A firefighter surveys a building destroyed by a wildfire near Calistoga, Calif.
If PG&E Corp.'s utility infrastructure is found to have played a role in causing some of the massive wildfires sweeping Northern California, the company could face significant liability, especially as the death toll rises.
The California Department of Forestry and Fire Protection is still investigating what caused the blazes that started Oct. 8 and continue to burn in Sonoma, Napa and nearby counties, but the regulator said it is taking a hard look at whether Pacific Gas and Electric Co.'s power lines or other electrical equipment could be to blame.
"The concern for investors is whether [PG&E] did not adequately trim trees around their power lines," Wells Fargo analysts wrote in an Oct. 13 note. "In the absence of inadequate tree trimming, we think that property damage attributable to [PG&E's] infrastructure should be largely covered by insurance. Conversely, if [PG&E] is deemed negligent, there could theoretically be costs borne by shareholders particularly given the loss of lives."
More than 30 deaths have been reported in the ongoing wildfires.
PG&E could be considered culpable not only if it had not kept trees and vegetation far enough away from power lines but also if the company's power poles or lines were susceptible to falling in windy conditions, Morgan Stanley analysts said in an Oct. 13 note. Based on precedent at the California Public Utilities Commission, the state expects utilities to make sure their power poles are able to handle wind speeds upward of 90 miles per hour, Morgan Stanley said, pointing to a 2014 CPUC utility pole primer that cited a past investigation.
As wildfires burn near Calistoga, Calif., fire trucks bring in emergency responders to battle the blaze.
Regulators may not find fault with PG&E if trees that had been sufficiently trimmed fell in high winds onto the company's lines, the analyst notes said.
PG&E has said it works all year to reduce the risk of wildfires, monitoring vegetation around power lines and that it follows state and federal vegetation clearance distance rules.
Determining the relationship between the trees and the power lines in the gusty conditions that preceded the fires may be difficult. "We believe there is a significant probability that PG&E is found not to be at fault, given the prospects that the high winds caused trees (that had already been damaged from drought) to hit PG&E's equipment (a cause of damage for which we see a lower probability that PG&E would be held to be at fault), rather than the potential, which we view as lower probability, that PG&E's wires and/or poles were directly damaged by the high winds," Morgan Stanley analysts wrote.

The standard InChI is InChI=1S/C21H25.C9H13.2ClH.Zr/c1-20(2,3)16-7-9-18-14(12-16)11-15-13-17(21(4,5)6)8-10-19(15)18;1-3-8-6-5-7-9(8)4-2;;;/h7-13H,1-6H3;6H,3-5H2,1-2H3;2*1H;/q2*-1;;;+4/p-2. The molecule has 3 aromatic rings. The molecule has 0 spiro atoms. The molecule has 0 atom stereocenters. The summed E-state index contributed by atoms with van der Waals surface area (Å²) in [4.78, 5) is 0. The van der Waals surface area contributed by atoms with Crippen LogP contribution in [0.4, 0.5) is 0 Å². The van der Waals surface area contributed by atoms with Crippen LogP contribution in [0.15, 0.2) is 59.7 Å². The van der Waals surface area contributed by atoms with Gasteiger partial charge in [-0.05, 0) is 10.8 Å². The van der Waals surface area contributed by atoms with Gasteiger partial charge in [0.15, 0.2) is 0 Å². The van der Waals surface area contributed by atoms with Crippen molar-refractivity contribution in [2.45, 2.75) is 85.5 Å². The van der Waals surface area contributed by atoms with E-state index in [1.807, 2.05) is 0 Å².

PG&E was held responsible for a 2015 wildfire, known as the Butte fire, after the CPUC found that the utility had not taken all the necessary precautions to safeguard its equipment and had not reported issues when it was supposed to. The company was fined $8.3 million for that incident and was liable for cleanup, repair and legal costs, along with possible third-party complaints.
PG&E said it had liability insurance of about $900 million for the Butte Fire, and at the end of 2016, it said it was expecting to recover $625 million from insurance, the Morgan Stanley analysts said. The company did have $137 million in after-tax charges, with about a 27-cent-per-share impact on earnings, Morgan Stanley said.
The utility said it was unknown if they would have liability associated with the fires, but noted that it has about $800 million in liability insurance for potential losses, according to an Oct. 13 filing with the SEC.
"If the amount of insurance is insufficient to cover the utility's liability or if insurance is otherwise unavailable, PG&E Corporation's and the utility's financial condition or results of operations could be materially affected," the filing said.
PG&E's stock closed Oct. 13 at $57.72, down 10.5% on the day. The stock lost more than 16% of its value during the week, after closing at $68.84 on Oct. 6.
PG&E spokesman Donald Cutler said the need for insurance will depend on the outcome of an investigation into what caused the blaze.
"Right now we're really focused on ... safety and supporting first responders as we deal with the fires that are going across our service area. ... We can't speculate on the cause, and we support a review from a regulator," Cutler said Oct. 13.
Looking at properties that are at high risk for damage in the current blaze, Morgan Stanley said some estimates put the total reconstruction cost at more than $5 billion. Including property with moderate risk, that total exceeds $6 billion, the analysts said.